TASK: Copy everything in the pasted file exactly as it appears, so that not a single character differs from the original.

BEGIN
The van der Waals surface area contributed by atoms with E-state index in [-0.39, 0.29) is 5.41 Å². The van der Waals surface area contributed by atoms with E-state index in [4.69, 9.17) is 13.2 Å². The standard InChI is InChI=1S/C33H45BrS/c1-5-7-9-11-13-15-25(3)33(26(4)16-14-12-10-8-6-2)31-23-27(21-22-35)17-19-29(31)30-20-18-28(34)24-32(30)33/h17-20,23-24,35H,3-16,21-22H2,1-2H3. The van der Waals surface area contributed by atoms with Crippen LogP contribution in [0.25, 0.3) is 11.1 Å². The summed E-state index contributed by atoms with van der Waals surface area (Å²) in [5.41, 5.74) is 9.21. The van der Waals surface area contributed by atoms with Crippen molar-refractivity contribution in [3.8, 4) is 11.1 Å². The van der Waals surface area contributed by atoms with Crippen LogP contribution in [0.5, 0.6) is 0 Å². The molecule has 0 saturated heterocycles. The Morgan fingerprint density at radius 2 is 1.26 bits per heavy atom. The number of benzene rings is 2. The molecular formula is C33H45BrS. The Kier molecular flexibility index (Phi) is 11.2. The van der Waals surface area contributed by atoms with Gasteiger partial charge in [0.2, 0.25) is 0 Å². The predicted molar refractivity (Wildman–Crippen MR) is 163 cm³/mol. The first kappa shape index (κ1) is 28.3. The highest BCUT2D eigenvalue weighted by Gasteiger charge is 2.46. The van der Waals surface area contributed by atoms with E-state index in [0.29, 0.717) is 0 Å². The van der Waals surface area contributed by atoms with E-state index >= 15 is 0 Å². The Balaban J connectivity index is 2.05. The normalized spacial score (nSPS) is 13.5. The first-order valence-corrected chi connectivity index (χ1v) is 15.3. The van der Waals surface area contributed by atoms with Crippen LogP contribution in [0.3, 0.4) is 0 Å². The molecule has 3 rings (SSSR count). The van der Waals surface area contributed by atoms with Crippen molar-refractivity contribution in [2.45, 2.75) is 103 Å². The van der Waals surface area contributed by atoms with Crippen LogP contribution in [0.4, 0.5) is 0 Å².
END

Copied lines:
The van der Waals surface area contributed by atoms with E-state index in [-0.39, 0.29) is 5.41 Å². The van der Waals surface area contributed by atoms with E-state index in [4.69, 9.17) is 13.2 Å². The standard InChI is InChI=1S/C33H45BrS/c1-5-7-9-11-13-15-25(3)33(26(4)16-14-12-10-8-6-2)31-23-27(21-22-35)17-19-29(31)30-20-18-28(34)24-32(30)33/h17-20,23-24,35H,3-16,21-22H2,1-2H3. The van der Waals surface area contributed by atoms with Crippen LogP contribution in [0.25, 0.3) is 11.1 Å². The summed E-state index contributed by atoms with van der Waals surface area (Å²) in [5.41, 5.74) is 9.21. The van der Waals surface area contributed by atoms with Crippen molar-refractivity contribution in [3.8, 4) is 11.1 Å². The van der Waals surface area contributed by atoms with Crippen LogP contribution in [0.5, 0.6) is 0 Å². The molecule has 0 saturated heterocycles. The Morgan fingerprint density at radius 2 is 1.26 bits per heavy atom. The number of benzene rings is 2. The molecular formula is C33H45BrS. The Kier molecular flexibility index (Phi) is 11.2. The van der Waals surface area contributed by atoms with Gasteiger partial charge in [0.2, 0.25) is 0 Å². The predicted molar refractivity (Wildman–Crippen MR) is 163 cm³/mol. The first kappa shape index (κ1) is 28.3. The highest BCUT2D eigenvalue weighted by Gasteiger charge is 2.46. The van der Waals surface area contributed by atoms with E-state index in [0.29, 0.717) is 0 Å². The van der Waals surface area contributed by atoms with E-state index >= 15 is 0 Å². The Balaban J connectivity index is 2.05. The normalized spacial score (nSPS) is 13.5. The first-order valence-corrected chi connectivity index (χ1v) is 15.3. The van der Waals surface area contributed by atoms with Crippen LogP contribution in [0.3, 0.4) is 0 Å². The molecule has 3 rings (SSSR count). The van der Waals surface area contributed by atoms with Crippen molar-refractivity contribution in [2.45, 2.75) is 103 Å². The van der Waals surface area contributed by atoms with Crippen LogP contribution in [0.4, 0.5) is 0 Å².